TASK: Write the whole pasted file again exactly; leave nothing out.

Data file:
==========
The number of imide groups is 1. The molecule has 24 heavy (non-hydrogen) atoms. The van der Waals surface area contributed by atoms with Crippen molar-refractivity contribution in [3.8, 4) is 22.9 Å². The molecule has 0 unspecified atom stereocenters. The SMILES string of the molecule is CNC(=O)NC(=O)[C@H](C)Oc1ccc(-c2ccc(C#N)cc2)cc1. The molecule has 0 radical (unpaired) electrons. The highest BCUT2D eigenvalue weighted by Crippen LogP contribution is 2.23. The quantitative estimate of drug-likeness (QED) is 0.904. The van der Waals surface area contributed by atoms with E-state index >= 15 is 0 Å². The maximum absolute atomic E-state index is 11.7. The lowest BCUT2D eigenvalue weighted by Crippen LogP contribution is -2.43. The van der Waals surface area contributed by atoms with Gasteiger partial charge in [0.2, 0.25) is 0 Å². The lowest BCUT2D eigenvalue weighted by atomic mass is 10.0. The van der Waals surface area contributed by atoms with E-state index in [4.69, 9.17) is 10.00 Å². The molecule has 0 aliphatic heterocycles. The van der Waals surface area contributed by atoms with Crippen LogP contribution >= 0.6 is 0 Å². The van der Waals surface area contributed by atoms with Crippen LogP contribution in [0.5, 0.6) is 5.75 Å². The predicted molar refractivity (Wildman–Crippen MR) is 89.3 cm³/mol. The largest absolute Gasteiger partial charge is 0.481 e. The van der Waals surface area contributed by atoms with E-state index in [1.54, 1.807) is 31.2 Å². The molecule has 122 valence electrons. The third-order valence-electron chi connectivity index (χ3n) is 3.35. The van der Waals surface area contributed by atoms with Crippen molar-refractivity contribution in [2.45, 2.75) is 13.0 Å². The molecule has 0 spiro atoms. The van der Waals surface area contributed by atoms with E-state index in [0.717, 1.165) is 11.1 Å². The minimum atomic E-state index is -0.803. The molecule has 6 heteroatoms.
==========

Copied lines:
The number of imide groups is 1. The molecule has 24 heavy (non-hydrogen) atoms. The van der Waals surface area contributed by atoms with Crippen molar-refractivity contribution in [3.8, 4) is 22.9 Å². The molecule has 0 unspecified atom stereocenters. The SMILES string of the molecule is CNC(=O)NC(=O)[C@H](C)Oc1ccc(-c2ccc(C#N)cc2)cc1. The molecule has 0 radical (unpaired) electrons. The highest BCUT2D eigenvalue weighted by Crippen LogP contribution is 2.23. The quantitative estimate of drug-likeness (QED) is 0.904. The van der Waals surface area contributed by atoms with E-state index >= 15 is 0 Å². The maximum absolute atomic E-state index is 11.7. The lowest BCUT2D eigenvalue weighted by Crippen LogP contribution is -2.43. The van der Waals surface area contributed by atoms with Gasteiger partial charge in [0.2, 0.25) is 0 Å². The lowest BCUT2D eigenvalue weighted by atomic mass is 10.0. The van der Waals surface area contributed by atoms with E-state index in [4.69, 9.17) is 10.00 Å². The molecule has 0 aliphatic heterocycles. The van der Waals surface area contributed by atoms with Crippen LogP contribution >= 0.6 is 0 Å². The van der Waals surface area contributed by atoms with Crippen LogP contribution in [0.5, 0.6) is 5.75 Å². The predicted molar refractivity (Wildman–Crippen MR) is 89.3 cm³/mol. The largest absolute Gasteiger partial charge is 0.481 e. The van der Waals surface area contributed by atoms with E-state index in [1.54, 1.807) is 31.2 Å². The molecule has 122 valence electrons. The third-order valence-electron chi connectivity index (χ3n) is 3.35. The van der Waals surface area contributed by atoms with Crippen molar-refractivity contribution in [2.45, 2.75) is 13.0 Å². The molecule has 0 spiro atoms. The van der Waals surface area contributed by atoms with E-state index in [0.717, 1.165) is 11.1 Å². The minimum atomic E-state index is -0.803. The molecule has 6 heteroatoms.